International Partnerships: What You Need to Know

For centuries, businesses have partnered with other organizations for global expansion. The reasons, risks, structures, and strategies related to these partnerships evolve with changing business models, geopolitical climates, and emerging technologies.

What partnership challenges and opportunities are emerging in today’s business environment? Here are a few things we’re seeing in the marketplace—and trends for globally focused businesses to consider in their partnership strategies.

“Business ecosystems” open up new opportunities

Traditionally, a globally focused business may engage with a local partner for key functions like manufacturing and distribution. But today’s radical disruption of business models, across industries, is changing this paradigm.

Richard Straub, founder of the Peter Drucker Society Europe and the Global Peter Drucker Forum, explained the phenomena as follows in a Harvard Business Review article: “Much more complex than linear supply chains, ‘business ecosystems’ are groups of companies and other actors (platform providers, government agencies, independent contractors, co-creating customers, and so on) whose contributions come together to produce value.”

Global businesses are partnering in new areas and ways for new reasons, including:

Innovation on demand: For many companies, engaging a partner for the next new product or service may be a swifter and more economical path to market than investing in internal R&D. And Silicon Valley is just the tip of the innovation iceberg.

According to research firm CB Insights, 17 of the fastest-growing startups are dispersed around the world, ranging from CargoX, which serves the Brazilian trucking industry, to Australian startup Deputy, which creates digital productivity. In terms of infrastructure to support such efforts, cities from Barcelona to Buenos Aires are sponsoring innovation hubs, and funds like Kuwait’s $6.5 billion National Innovation Fund are providing small- and medium-sized enterprises with startup capital and private-sector mentors and advisors.

Accelerated access to new markets: Partners with products, services, and customers “ready to go” can also offer an internationally focused business an edge, especially in industries concurrently progressing at a breakneck pace around the world..

Take app-based ride-sharing, for example, a type of business which didn’t exist a decade ago. FlexClub in South Africa, which matches investors and drivers to cars, is partnering with Uber Mexico to expand its operations from Africa to the Western Hemisphere. Meanwhile, Uber is partnering with Emirates airlines to offer discounted airport rides to passengers who book through the website.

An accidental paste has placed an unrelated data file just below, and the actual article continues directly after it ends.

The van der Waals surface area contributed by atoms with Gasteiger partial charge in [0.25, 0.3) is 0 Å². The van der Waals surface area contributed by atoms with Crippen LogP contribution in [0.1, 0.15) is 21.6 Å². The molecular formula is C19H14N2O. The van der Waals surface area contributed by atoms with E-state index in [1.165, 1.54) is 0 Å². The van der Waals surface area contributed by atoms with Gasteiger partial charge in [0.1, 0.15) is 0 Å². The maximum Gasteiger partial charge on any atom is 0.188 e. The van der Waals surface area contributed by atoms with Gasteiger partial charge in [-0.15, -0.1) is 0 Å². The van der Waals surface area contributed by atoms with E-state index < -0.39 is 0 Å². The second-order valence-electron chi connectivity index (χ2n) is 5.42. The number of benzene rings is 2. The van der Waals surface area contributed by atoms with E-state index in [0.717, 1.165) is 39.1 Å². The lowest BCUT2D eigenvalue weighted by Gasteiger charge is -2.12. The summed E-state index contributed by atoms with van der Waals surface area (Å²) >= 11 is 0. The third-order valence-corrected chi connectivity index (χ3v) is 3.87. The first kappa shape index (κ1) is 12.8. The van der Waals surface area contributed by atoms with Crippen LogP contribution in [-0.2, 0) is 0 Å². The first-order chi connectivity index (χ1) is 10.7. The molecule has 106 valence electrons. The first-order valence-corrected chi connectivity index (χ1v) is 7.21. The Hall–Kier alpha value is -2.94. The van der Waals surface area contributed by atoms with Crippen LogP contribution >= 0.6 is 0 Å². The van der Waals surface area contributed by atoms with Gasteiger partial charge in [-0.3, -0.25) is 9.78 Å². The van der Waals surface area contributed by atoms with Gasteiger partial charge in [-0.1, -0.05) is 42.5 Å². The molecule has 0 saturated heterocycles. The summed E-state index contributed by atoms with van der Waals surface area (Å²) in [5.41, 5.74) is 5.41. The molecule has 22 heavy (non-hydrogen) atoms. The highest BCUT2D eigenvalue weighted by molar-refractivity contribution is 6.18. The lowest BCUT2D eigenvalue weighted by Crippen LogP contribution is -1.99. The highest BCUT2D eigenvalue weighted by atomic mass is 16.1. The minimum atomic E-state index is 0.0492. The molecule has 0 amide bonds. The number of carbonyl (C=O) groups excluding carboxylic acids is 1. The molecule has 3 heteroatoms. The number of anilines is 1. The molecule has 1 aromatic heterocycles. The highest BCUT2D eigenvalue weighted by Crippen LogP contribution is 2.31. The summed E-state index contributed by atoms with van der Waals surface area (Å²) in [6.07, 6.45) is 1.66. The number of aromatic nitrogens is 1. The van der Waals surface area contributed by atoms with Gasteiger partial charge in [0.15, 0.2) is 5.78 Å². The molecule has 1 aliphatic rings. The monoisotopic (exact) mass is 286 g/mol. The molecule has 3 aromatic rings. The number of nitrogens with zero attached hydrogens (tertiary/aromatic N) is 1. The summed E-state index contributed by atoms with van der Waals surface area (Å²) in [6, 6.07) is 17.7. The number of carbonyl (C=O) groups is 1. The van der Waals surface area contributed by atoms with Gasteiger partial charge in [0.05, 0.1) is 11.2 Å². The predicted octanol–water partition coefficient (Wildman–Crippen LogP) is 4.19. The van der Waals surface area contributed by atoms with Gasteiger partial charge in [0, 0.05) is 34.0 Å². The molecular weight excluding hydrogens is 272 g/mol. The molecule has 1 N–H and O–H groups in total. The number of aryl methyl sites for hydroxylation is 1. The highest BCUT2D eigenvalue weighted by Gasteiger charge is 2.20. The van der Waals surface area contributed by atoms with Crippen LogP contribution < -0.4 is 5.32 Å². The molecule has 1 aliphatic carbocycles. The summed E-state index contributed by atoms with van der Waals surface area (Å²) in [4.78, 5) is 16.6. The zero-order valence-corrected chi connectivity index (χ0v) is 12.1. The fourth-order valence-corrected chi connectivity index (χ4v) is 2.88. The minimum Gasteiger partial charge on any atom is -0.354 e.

“Partnering pushes platforms and products into new markets, exposes brands to new constituencies, and enables companies to leapfrog the traditional barriers of expansion and scale,” said Jonathan Auerbach, executive vice president and chief strategy, growth, and data officer with PayPal.

Fintech firms partner for growth

Innovation-focused, fast-moving, and with a customer base that spans borders, the fintech space is in many ways well suited to such partnerships. One example involves Japan-based LINE Corporation, which operates a digital wallet and other services on a messaging app, and Visa. The two companies are working together on co-branded consumer and merchant services, exclusive marketing campaigns, the development of blockchain-based innovations, and more.

“As we transition to a cashless society, LINE Pay is focused on delivering added value to LINE’s users around the world and business partners,” said Youngsu Ko, CEO of LINE Pay and LINE’s Fintech Company. “With Visa’s global network and infrastructure, LINE Pay users will be able to enjoy the advantages of that innovative, worldwide network.”

Partnership strategies must adapt accordingly

“Now that firms’ activities are so intertwined and their successes so interdependent, the old tools and techniques of management will no longer work,” Straub cautioned. He cited the example of appliance manufacturer Haier. When the company restructured itself into hundreds of entrepreneurial “cells,” the company further extended this new structure through core business operations such as manufacturing, performance management, and accounting.

Drawing from the spirit of this example, companies should view their international business partnerships more holistically, looking beyond siloes to consider:  

  • Structures, processes, and tools that support partnerships
  • Leadership styles to get partners aligned and working effectively
  • How all partnerships align as a whole in creating value

Diligence matters more than ever

Meanwhile, companies more than ever need to know who they’re doing business with, particularly when it comes to compliance with regulations like the U.S. Foreign Corrupt Practices Act (FCPA). Just halfway into 2019, fines for FCPA violations are on track to exceed last year’s billions. Around 90 percent of FCPA enforcement actions involve “third party intermediaries.”

“In our global economy, international companies are increasingly reliant on complicated international supply chains,” said Chris Rowley, head of business intelligence and investigations at Risk Advisory. “Understanding who your third parties are — and how they do business — really is critical.”

Drawing from updated Department of Justice guidance on this area, companies engaged in global business partnerships should:

  • Focus on prevention
  • Keep watching for red flags beyond the initial evaluation and onboarding
  • Close the loop with continuous evaluation

Next steps

Specialist consultants and advisors can assist with international partnerships: mapping the landscape, identifying the best fit based on resources, capabilities, and culture, and facilitating all the details–legal, regulatory, logistical, and beyond. For more information, contact us.